Protecting Your Business

laptops, tablets, and phones all in a circle being used by people, with padlocks all around.
“Firms that will do the best if they’re hit with a cyber attack are the firms that have a robust cybersecurity plan in place.”

It is unfortunate that there are people out there who will take advantage of a crisis to try and make a quick (and illegal!) buck. But it is something that you and your business need to be prepared for. The first line of defense, is, of course, prevention. According to Lisa Lindsay, executive director of Private Risk Management Association, “Firms that will do the best if they’re hit with a cyber attack are the firms that have a robust cybersecurity plan in place that is continually vetted, reviewed and practiced so that employees know the standard operating procedure. If they believe that a breach has occurred or that they may have been infected, they know exactly who to call and what to do in a timely fashion.” In other words, be prepared.

But, as we have seen, unusual times such as we’ve experienced recently often mean that criminals will change their tactics or become more sophisticated. It is important to have the right insurance to protect you in case the worst does happen, because your general liability insurance excludes cybercrime. In these cases, you will need cyber liability insurance, which can cover damages to your customers as well as damages to your business.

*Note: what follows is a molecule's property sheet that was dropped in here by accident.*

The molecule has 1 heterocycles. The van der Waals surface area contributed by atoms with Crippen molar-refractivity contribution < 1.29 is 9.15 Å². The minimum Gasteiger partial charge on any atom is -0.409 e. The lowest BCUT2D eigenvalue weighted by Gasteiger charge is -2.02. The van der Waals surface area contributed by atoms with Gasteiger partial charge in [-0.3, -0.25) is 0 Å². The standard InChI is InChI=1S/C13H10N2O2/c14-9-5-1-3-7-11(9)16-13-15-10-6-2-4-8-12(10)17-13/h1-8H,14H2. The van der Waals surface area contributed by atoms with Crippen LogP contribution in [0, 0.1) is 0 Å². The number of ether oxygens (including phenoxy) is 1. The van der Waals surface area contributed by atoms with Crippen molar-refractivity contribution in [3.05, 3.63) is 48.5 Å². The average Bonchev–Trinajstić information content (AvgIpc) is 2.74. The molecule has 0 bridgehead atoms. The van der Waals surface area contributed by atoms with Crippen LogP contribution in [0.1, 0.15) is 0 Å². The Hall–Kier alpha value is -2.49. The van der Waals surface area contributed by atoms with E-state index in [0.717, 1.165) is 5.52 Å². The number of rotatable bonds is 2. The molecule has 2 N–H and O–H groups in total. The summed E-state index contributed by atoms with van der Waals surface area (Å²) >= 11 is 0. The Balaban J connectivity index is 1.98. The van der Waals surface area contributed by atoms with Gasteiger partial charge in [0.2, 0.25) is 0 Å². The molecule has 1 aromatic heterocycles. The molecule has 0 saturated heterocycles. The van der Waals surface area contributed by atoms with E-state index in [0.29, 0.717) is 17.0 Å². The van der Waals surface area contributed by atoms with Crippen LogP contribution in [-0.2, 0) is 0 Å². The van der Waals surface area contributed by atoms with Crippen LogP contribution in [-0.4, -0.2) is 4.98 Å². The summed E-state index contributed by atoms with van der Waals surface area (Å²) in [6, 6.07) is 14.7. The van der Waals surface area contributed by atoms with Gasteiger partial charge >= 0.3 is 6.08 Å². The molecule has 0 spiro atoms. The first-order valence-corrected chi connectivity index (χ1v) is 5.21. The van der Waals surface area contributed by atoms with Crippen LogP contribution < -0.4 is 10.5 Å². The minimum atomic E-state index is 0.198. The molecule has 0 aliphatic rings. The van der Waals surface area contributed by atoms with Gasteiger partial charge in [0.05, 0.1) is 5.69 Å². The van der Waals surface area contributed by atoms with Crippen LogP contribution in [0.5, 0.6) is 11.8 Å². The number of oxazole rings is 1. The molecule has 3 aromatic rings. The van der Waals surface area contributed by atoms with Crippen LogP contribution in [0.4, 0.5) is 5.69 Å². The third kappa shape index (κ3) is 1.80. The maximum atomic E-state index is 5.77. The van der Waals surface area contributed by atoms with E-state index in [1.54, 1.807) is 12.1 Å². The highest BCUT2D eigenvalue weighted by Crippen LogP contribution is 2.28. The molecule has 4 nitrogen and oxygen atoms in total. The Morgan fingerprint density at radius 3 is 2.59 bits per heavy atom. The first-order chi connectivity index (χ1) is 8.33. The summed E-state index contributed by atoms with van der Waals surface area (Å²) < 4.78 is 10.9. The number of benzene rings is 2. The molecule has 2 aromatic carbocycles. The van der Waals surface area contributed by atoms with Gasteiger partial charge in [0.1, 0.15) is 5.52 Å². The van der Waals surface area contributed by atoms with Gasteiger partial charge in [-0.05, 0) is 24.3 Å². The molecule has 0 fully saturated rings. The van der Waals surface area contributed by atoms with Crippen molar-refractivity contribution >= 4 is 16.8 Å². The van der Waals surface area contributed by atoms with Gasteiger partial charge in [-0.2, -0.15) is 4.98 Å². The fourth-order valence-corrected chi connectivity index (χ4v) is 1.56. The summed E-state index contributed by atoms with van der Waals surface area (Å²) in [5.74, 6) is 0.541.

You don’t need to go it alone when it comes to finding the right cyber liability insurance for your business. EZ.Insure is here to help, and will connect you to your own knowledgeable agent. With one of our agents, you never have to wonder if you’re going to get the right protection at the right price. To get started with us – for free – simply enter your zip code in the bar above, or you can speak to an agent by calling 888-615-4893.